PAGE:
LAS VEGAS, NEV. A slender ex-convict says four members of a prominent Kansas farm family met death last November because he and a fellow robber "didn't want any witnesses."
Authorities said Richard Eugene Hickock's signed statement Sunday night supplied all the answers to the Clutter family murders, a case that had puzzled Kansas Bureau of Investigation agents for weeks.
Hickock, 28, formerly of Edgerton, Kan., tape-recorded his admission and then signed it. Agents said it implicated Perry Edward Smith, 31, of Las Vegas.
Smith, questioned separately, declined to confirm or deny that he participated in the quadruple slayings. Agents said he asked to see Hickock's statement but was refused.
The bodies of Herbert Clutter, 48; his wife, Bonnie, 45; and their children, Nancy Mae, 16, and Kenyon, 15, were found in their home west of Garden City, Kan., the morning of Nov. 15. Clutter's throat had been cut and all four had been bound, gagged and shot.
Hickock fainted in a hallway after telling in the statement how Clutter's throat was cut and then how he and the others were shot, one by one.
Both he and Smith waived extradition.
Kansas authorities said they believe the pair planned to rob the Clutter household for some time and may have evolved the plan while both were serving terms in the Kansas penitentiary.
According to KBI agents, Hickock's statement told of a fruitless but determined search of the home for a safe.
Clutter, a wealthy member of the farm community, owned no safe. But friends said he may have had one in the past.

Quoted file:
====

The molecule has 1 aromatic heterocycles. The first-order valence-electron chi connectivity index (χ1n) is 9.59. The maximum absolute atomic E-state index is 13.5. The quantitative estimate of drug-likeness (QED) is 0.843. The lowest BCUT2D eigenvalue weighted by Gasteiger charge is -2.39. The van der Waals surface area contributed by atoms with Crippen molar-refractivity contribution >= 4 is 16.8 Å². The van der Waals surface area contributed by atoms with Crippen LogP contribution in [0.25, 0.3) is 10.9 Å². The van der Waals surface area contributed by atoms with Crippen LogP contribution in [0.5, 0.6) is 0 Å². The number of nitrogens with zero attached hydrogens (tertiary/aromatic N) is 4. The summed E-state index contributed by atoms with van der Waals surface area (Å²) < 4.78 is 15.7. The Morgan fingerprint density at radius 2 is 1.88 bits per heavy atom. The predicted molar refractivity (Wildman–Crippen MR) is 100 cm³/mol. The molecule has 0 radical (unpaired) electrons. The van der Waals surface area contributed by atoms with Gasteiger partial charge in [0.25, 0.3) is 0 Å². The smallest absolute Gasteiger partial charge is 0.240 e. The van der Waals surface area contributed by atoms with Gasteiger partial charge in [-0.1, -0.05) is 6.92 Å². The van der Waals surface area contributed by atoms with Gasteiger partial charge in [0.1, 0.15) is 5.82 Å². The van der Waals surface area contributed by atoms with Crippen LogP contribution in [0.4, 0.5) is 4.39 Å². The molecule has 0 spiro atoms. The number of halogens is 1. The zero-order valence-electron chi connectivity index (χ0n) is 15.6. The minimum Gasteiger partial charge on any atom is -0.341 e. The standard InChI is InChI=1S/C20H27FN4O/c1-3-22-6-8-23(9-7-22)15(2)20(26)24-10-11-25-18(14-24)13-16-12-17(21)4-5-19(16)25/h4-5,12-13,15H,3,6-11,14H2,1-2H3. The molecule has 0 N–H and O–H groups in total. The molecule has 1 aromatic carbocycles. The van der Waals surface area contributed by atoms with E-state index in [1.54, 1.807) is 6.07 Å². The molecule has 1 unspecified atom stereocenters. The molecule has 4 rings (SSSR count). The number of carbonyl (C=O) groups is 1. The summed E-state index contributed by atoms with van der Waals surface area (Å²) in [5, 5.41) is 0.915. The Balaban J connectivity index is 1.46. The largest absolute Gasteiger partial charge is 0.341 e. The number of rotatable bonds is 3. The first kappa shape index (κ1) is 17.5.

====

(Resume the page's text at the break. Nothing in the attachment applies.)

KBI agents came to Las Vegas to question Hickock and Smith after a former Clutter employee told of seeing them in the Garden City area.
The tipster's name was withheld and a Kansas agent said:
"He is our star witness. We must protect him at all costs."
Smith was released from the Kansas prison in July and Hickock in August, both on parole. Bad check charges were filed against both in Kansas last month. Authorities also had sought them for parole violation.
Investigators at first were stumped for a motive in the Clutter slaying. There was no apparent robbery. But they concluded later that several items -- including an expensive radio -- evidently were taken by the slayers.
Neither Mrs. Clutter nor her daughter were molested sexually. All of the victims except young Kenyon were dressed in pajamas when they were found by two neighbor girls who came to the Clutter home to get a ride to church. Kenyon was dressed in a tee shirt and blue jeans.